For 1½ minutes yesterday morning, Singaporeans at different locations across the island came together to sing Majulah Singapura in unison.
Apart yet one, the nation was led in the solemn Anthem Moment by President Halimah Yacob from the Padang, in a collective voice echoed at seven other places, shortly after 10.30am.
Ministers at these locations, each representing a key sector, spoke of how the pandemic had changed the tenor of this year's National Day.
But they said the sacrifices and resilience shown in the fight against Covid-19 have made the nation's 55th birthday more meaningful.
Also at the Padang were Prime Minister Lee Hsien Loong, Deputy Prime Minister Heng Swee Keat, Senior Ministers Teo Chee Hean and Tharman Shanmugaratnam, Defence Minister Ng Eng Hen and a number of MPs, including Workers' Party (WP) chief and Leader of the Opposition Pritam Singh.
Other ministers and MPs were split up between the Padang and the seven locations.
At Kampung Admiralty, a venue representing housing and the community, National Development Minister Desmond Lee said the Anthem Moment itself reflects a "new normal".
"Despite the restrictions that we have had to put in place for everyone's health and safety, which keep us physically apart, we will continue to find ways to come together as one united people," he said.
Also present was Culture, Community and Youth Minister Edwin Tong, who said National Day this year was no less meaningful for being held in a decentralised manner.
Mr Tong said: "It represents a community, how we live together, how we play together, and the vision that we have for the future, the community we want to build, and how we want to age together as well."
Leaders at other locations echoed their sentiments. At North Vista Secondary School, Education Minister Lawrence Wong thanked all educators at a ceremony also attended by Sengkang GRC MPs Jamus Lim and Louis Chua, both from the WP.
Mr Wong, who also co-chairs the multi-ministry Covid-19 task force, said while "Singapore Together" is a common refrain, the pandemic has made it more meaningful.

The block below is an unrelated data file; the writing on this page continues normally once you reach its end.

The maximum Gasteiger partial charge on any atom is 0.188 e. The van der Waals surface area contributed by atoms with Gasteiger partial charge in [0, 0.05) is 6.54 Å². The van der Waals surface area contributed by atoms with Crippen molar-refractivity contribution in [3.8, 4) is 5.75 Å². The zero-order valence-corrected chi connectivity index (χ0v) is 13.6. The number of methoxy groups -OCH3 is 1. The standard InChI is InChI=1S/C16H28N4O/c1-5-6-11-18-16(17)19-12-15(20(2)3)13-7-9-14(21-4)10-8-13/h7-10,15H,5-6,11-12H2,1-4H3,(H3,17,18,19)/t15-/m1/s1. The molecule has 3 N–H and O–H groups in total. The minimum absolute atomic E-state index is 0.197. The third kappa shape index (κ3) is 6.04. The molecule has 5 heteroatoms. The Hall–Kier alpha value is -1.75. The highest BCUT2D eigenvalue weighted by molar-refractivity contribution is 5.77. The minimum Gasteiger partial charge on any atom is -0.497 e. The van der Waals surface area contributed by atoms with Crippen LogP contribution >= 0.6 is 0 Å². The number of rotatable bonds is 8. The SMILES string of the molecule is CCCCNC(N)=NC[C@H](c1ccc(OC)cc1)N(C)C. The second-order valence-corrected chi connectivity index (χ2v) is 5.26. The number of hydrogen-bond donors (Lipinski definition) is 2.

He said: "We have been tested in the crucible but we have not failed. We have prevailed, and we have emerged stronger as a nation."
At the NTUC FairPrice Hub in Joo Koon, Trade and Industry Minister Chan Chun Sing said this year's National Day is a very special one for all Singaporeans. He paid tribute to essential service workers who have "worked quietly behind the scenes to allow us to live life as normally as possible".
"Together with other logistic and supply chain players, they have helped to keep our supply chains going, providing us with food and essential services and items."
Transport Minister Ong Ye Kung, who visited Changi Airport's air control tower and spoke to staff, said "air traffic may be low, but spirits are high".
"We spent more than 40 years building up Singapore as an air hub, and Covid-19 decimated aviation... We hope that in the months, weeks ahead, we will start the process of regaining and reviving our air hub status," he told reporters.
At the National Centre for Infectious Diseases, a critical facility in Singapore's Covid-19 fight, Health Minister Gan Kim Yong thanked healthcare workers.
"The road to recovery will be long and tough. But I am confident the Covid-19 virus will not break our Singapore spirit of grit, resilience, determination and unity," he said.
At the Enabling Village, Social and Family Development Minister Masagos Zulkifli said the venue for persons with disabilities represented "the ethos of our social services sector" where beneficiaries are always placed at the centre.
He added that he was heartened by how people have stepped forward to help the vulnerable and support front-line and migrant workers.
"Crisis often brings out the best in us. Even as this pandemic has caused major disruptions to our lives, I am glad that the community has stepped up to support our fellow Singaporeans."
At the Lifelong Learning Institute in Paya Lebar, leaders from business, the labour movement and the Government represented Singapore's unique tripartite relationship supporting its workforce.
Manpower Minister Josephine Teo said there was still much to be grateful for, including Singapore's low Covid-19 fatalities and the resilience of Singapore's people, businesses and civil service.
Speaking to reporters after the event, Mrs Teo said Singapore's diverse workforce will continue to face challenges, but she is confident of its ability to weather the crisis.
She noted that younger workers are willing to adapt to the labour market and are creative in contributing to the workforce digitally.
For middle-aged workers, the focus is on helping avoid permanent damage to careers based on current temporary setbacks, she said.
Reflecting on the past few months, including recent inroads in the Covid-19 situation at the migrant workers' dormitories, Mrs Teo said "every small win" is celebrated during such a difficult journey, while staying vigilant against unexpected challenges.
"Our ability to quickly assess the situation and organise ourselves in order to mount as best a response as we can - that must remain part of the Singapore DNA," she said.
• Additional reporting by Lim Min Zhang, Dominic Low and Clara Chong